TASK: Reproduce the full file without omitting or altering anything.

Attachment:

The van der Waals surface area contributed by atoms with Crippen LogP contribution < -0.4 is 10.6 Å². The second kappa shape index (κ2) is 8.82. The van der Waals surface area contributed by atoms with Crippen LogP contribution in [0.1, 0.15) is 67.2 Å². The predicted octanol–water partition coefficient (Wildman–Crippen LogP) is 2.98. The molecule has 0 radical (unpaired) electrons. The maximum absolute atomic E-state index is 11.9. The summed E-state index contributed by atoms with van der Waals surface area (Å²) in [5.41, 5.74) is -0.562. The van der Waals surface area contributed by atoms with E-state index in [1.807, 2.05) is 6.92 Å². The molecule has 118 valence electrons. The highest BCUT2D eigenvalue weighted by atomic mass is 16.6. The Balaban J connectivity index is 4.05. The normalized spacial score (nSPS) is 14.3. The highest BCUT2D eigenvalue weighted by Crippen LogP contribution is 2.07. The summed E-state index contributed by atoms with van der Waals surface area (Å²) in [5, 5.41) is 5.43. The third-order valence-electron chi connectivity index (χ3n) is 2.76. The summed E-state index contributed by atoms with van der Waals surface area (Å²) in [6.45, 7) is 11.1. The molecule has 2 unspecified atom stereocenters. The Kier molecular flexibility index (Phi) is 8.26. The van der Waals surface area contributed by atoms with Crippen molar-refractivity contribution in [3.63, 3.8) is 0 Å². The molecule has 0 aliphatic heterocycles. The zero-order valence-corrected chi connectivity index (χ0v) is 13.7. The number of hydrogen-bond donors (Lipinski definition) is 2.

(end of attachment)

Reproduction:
The van der Waals surface area contributed by atoms with Crippen LogP contribution < -0.4 is 10.6 Å². The second kappa shape index (κ2) is 8.82. The van der Waals surface area contributed by atoms with Crippen LogP contribution in [0.1, 0.15) is 67.2 Å². The predicted octanol–water partition coefficient (Wildman–Crippen LogP) is 2.98. The molecule has 0 radical (unpaired) electrons. The maximum absolute atomic E-state index is 11.9. The summed E-state index contributed by atoms with van der Waals surface area (Å²) in [5.41, 5.74) is -0.562. The van der Waals surface area contributed by atoms with E-state index in [1.807, 2.05) is 6.92 Å². The molecule has 118 valence electrons. The highest BCUT2D eigenvalue weighted by atomic mass is 16.6. The Balaban J connectivity index is 4.05. The normalized spacial score (nSPS) is 14.3. The highest BCUT2D eigenvalue weighted by Crippen LogP contribution is 2.07. The summed E-state index contributed by atoms with van der Waals surface area (Å²) in [5, 5.41) is 5.43. The third-order valence-electron chi connectivity index (χ3n) is 2.76. The summed E-state index contributed by atoms with van der Waals surface area (Å²) in [6.45, 7) is 11.1. The molecule has 2 unspecified atom stereocenters. The Kier molecular flexibility index (Phi) is 8.26. The van der Waals surface area contributed by atoms with Crippen molar-refractivity contribution in [3.63, 3.8) is 0 Å². The molecule has 0 aliphatic heterocycles. The zero-order valence-corrected chi connectivity index (χ0v) is 13.7. The number of hydrogen-bond donors (Lipinski definition) is 2.